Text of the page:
How Many Stars in Sky? 40 Billion (Mar, 1932)

I believe this article was posted around the time that astronomers started using the term “galaxy” in the modern sense. (Though I couldn’t find any firm dates on when this occurred) Previously the prevailing term had been Spiral Nebulae or other assorted terms like “star cloud” used below. This makes sense as it was only in the 1920’s that Hubble showed galaxies existed outside of the Milky Way.

Incidentally, the current estimate for the number of stars in the Milky Way is 200-400 billion. And of course the Milky Way is only one of roughly 170 billion galaxies in the observable universe. Yeah, the universe is a really, really big(video).

How Many Stars in Sky? 40 Billion

NEW counts of the number of stars that could be seen with perfect telescopes of unlimited power were announced recently by astronomers of Mount Wilson Observatory. The number of stars visible to an unaided human eye probably is not over 6000. But large telescopes, like the great 100-inch one at Mount Wilson, which is the largest in the world, show millions of stars even in a small part of the sky.

Calculations based on the numbers of stars visible in the 100-inch telescope indicate that the total number of stars in the sky is probably thirty or forty billion, about six or seven million times as many as can be seen by the naked eye.

It is found that all the individual stars which we can see belong to a limited star cloud of which our sun is one. Earthly astronomers necessarily see this cloud from the inside looking out.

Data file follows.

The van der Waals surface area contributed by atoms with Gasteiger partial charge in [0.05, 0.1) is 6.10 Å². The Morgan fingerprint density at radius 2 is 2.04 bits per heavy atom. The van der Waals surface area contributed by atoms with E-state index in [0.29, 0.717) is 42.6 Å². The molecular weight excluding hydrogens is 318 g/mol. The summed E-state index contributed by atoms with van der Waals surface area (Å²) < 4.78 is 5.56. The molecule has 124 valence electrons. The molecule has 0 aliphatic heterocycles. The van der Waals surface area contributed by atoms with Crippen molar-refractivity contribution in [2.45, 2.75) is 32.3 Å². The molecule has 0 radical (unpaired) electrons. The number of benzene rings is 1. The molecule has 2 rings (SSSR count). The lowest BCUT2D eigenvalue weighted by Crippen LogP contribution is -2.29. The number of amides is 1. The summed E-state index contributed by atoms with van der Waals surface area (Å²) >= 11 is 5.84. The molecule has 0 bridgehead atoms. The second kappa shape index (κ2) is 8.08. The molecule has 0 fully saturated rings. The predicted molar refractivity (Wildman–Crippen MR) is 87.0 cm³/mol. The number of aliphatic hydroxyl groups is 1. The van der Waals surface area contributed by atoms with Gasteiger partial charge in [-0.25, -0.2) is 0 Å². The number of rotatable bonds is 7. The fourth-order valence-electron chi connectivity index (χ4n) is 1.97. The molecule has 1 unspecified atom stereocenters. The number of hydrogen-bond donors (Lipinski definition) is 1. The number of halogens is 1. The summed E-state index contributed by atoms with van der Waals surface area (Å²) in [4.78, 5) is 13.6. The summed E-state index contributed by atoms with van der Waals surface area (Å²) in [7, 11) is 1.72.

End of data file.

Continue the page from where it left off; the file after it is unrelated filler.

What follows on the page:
1. Stephen says: September 12, 20125:29 am

    According to the Oxford English Dictionary, the first use of the world “galaxy” in the modern sense was in J P Nichol’s “The Stellar Universe”, in 1848. He talks of “Superb groups or galaxies separated from each other by gulfs so awful, that they surpass the distances which divide star from star.‥ Amid this system of clusters, floats the galaxy whose glories more nearly surround us.” The book is available online, and is surprisingly modern: he is aware, for instance, that the universe is at least millions of light-years across, which clearly implies it wasn’t created in 4004BC. Hubble PROVED that the Universe was big, but the hypothesis that the “spiral nebulae” were separate galaxies existed well before that.….

  2. Charlie says: September 12, 20126:37 am

    Stephen: Thanks! That’s interesting.

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